Most known extrasolar planets were found using the "Doppler method," which detects a planet’s gravitational effect on its star spectroscopically by breaking the star’s light into its component colors. However, the information that can be gleaned about a planet using the Doppler method is limited. For example, only a lower limit to the mass can be determined because the angle at which we view the system is unknown. A high-mass brown dwarf whose orbit is highly inclined to our line of sight produces the same signal as a low-mass planet that is nearly edge-on.

"When astronomers find a transiting planet, we know that its orbit is essentially edge-on, so we can calculate its exact mass. From the amount of light it blocks, we learn its physical size. In one instance, we’ve even been able to detect and study a giant planet’s atmosphere," says Charbonneau.

Sorting Suspects

The TrES survey examined approximately 12,000 stars in 36 square degrees of the sky (an area half the size of the bowl of the Big Dipper). Roi Alonso, a graduate student of Brown’s, identified 16 possible candidates for planet transits. "The TrES survey gave us our initial line-up of suspects. Then, we had to make a lot of follow-up observations to eliminate the imposters," says co-author Alessandro Sozzetti (University of Pittsburgh/CfA).

After compiling the list of candidates in late April, the researchers used telescopes at CfA’s Whipple Observatory in Arizona and Oak Ridge Observatory in Massachusetts to obtain additional photometric (brightness) observations, as well as spectroscopic observations that eliminated eclipsing binary stars.

In a matter of two month’s time, the team had zeroed in on the most promising candidate. High-resolution spectroscopic observations by Torres and Sozzetti using time provided by NASA on the 10-meter-diameter Keck I telescope in Hawaii clinched the case.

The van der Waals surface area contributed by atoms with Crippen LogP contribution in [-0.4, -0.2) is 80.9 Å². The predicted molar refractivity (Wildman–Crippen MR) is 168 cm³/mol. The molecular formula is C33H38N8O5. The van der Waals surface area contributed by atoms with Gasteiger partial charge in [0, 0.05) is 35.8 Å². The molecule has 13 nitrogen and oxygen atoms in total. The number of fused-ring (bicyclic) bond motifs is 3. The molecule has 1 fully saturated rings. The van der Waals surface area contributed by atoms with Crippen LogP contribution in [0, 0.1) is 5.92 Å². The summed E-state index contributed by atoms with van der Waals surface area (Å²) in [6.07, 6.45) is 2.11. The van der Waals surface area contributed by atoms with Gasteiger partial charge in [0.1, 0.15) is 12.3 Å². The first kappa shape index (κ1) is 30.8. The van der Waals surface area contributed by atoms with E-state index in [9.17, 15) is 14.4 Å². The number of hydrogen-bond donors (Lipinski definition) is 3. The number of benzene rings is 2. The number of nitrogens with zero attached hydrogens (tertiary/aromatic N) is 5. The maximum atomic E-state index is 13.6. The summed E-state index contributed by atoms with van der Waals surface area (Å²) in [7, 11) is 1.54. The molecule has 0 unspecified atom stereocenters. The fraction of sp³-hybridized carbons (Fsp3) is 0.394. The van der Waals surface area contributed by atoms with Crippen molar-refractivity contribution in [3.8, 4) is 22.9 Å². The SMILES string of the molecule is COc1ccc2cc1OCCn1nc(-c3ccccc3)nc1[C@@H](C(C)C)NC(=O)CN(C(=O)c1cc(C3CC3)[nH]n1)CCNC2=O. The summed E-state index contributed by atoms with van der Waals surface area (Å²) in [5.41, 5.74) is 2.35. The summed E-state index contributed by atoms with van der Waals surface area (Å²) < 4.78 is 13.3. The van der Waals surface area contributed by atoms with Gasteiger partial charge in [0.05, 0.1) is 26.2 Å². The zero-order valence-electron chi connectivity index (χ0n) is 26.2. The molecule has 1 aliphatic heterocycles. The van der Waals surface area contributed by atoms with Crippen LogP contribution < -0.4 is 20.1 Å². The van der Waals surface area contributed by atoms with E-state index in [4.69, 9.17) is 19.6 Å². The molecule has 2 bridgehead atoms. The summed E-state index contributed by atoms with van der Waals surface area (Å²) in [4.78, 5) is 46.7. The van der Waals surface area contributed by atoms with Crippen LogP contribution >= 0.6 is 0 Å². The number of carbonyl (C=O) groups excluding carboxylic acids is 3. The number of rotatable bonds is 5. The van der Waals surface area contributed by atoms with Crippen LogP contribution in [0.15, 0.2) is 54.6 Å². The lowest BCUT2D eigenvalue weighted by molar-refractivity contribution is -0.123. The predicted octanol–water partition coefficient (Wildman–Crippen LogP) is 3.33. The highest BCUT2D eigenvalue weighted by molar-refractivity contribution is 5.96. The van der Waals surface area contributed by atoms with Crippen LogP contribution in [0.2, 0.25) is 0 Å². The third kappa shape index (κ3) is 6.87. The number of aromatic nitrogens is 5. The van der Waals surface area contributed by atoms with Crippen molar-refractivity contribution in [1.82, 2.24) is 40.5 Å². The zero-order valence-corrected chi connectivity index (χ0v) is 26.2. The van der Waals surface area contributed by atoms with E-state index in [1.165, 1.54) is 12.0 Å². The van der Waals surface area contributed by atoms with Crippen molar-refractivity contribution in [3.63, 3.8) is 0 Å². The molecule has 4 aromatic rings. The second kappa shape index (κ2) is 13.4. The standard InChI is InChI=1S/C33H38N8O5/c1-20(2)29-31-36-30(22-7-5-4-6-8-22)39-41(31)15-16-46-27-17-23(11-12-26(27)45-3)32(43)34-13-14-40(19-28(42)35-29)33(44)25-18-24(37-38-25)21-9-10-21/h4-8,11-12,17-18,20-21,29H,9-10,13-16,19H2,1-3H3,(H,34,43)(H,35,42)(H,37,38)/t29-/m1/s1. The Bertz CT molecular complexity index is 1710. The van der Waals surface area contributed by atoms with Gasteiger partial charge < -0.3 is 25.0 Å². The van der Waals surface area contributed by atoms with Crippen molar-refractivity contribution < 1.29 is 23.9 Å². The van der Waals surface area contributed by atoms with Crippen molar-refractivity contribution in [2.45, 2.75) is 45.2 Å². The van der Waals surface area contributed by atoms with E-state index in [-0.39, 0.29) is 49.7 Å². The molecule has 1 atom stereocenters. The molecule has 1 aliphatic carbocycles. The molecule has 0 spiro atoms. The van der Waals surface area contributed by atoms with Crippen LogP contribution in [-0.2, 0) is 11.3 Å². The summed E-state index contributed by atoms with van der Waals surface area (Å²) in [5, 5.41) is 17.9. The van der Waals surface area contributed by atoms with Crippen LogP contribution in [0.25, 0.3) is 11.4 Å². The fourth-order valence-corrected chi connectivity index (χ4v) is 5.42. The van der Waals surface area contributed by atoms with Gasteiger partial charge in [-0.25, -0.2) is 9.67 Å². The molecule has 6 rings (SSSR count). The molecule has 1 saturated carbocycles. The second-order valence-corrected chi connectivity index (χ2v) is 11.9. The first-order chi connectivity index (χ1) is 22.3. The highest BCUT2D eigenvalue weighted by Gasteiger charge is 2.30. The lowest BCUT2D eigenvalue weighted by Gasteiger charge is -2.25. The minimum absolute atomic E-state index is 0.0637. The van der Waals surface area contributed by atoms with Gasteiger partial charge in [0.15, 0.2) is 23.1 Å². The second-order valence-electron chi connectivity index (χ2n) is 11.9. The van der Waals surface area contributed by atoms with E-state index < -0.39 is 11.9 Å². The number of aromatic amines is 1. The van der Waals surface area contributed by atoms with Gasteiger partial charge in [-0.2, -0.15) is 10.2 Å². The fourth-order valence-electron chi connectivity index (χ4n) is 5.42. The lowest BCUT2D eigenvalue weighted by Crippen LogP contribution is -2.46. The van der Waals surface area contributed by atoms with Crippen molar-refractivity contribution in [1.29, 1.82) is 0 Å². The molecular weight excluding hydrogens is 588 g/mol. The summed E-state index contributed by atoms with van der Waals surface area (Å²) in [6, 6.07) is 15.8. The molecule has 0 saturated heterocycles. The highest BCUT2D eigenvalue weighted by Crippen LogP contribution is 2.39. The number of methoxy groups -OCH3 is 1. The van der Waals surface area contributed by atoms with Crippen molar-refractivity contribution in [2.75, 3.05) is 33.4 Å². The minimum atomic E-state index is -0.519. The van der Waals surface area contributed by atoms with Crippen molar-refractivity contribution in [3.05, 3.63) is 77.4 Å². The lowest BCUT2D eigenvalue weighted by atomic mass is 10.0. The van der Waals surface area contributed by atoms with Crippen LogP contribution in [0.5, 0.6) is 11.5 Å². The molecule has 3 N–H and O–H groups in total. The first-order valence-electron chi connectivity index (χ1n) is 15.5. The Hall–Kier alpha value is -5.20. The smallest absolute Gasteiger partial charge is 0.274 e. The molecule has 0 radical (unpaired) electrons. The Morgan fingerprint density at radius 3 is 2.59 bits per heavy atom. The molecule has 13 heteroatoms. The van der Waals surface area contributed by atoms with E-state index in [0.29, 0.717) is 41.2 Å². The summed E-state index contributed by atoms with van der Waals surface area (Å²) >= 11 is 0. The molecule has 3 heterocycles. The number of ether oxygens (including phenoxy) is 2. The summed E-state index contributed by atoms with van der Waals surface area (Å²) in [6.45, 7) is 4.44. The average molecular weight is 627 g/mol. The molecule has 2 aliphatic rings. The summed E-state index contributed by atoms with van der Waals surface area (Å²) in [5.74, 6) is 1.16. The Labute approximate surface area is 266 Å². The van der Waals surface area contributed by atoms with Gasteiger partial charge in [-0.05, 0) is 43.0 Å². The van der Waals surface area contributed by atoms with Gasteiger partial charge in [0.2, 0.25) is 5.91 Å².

"Without this follow-up work the photometric surveys can’t tell which of their candidates are actually planets. The proof of the pudding is an orbit for the parent star, and we got that using the Doppler method. That’s why the Keck observations of this star were so important in proving that we had found a true planetary system," says co-author David Latham (CfA).

Remarkably Normal

The planet, called TrES-1, is much like Jupiter in mass and size (diameter). It is likely to be a gas giant composed primarily of hydrogen and helium, the most common elements in the Universe. But unlike Jupiter, it orbits very close to its star, giving it a temperature of around 1500 degrees F.

Astronomers are particularly interested in TrES-1 because its structure agrees so well with theory, in contrast to the first discovered transiting planet, HD 209458b. The latter world contains about the same mass as TrES-1, yet is around 30% larger in size. Even its proximity to its star and the accompanying heat don’t explain such a large size.

"Finding TrES-1 and seeing how normal it is makes us suspect that HD 209458b is an `oddball’ planet," says Charbonneau.

TrES-1 orbits its star every 72 hours, placing it among a group of similar planets known as "hot Jupiters." Such worlds likely formed much further away from their stars and then migrated inward, sweeping away any other planets in the process. The many planetary systems found to contain hot Jupiters indicate that our solar system may be unusual for its relatively quiet history.

Both the close orbit of TrES-1 and its migration history make it unlikely to possess any moons or rings. Nevertheless, astronomers will continue to examine this system closely because precise photometric observations may detect moons or rings if they exist. In addition, detailed spectroscopic observations may give clues to the presence and composition of the planet’s atmosphere.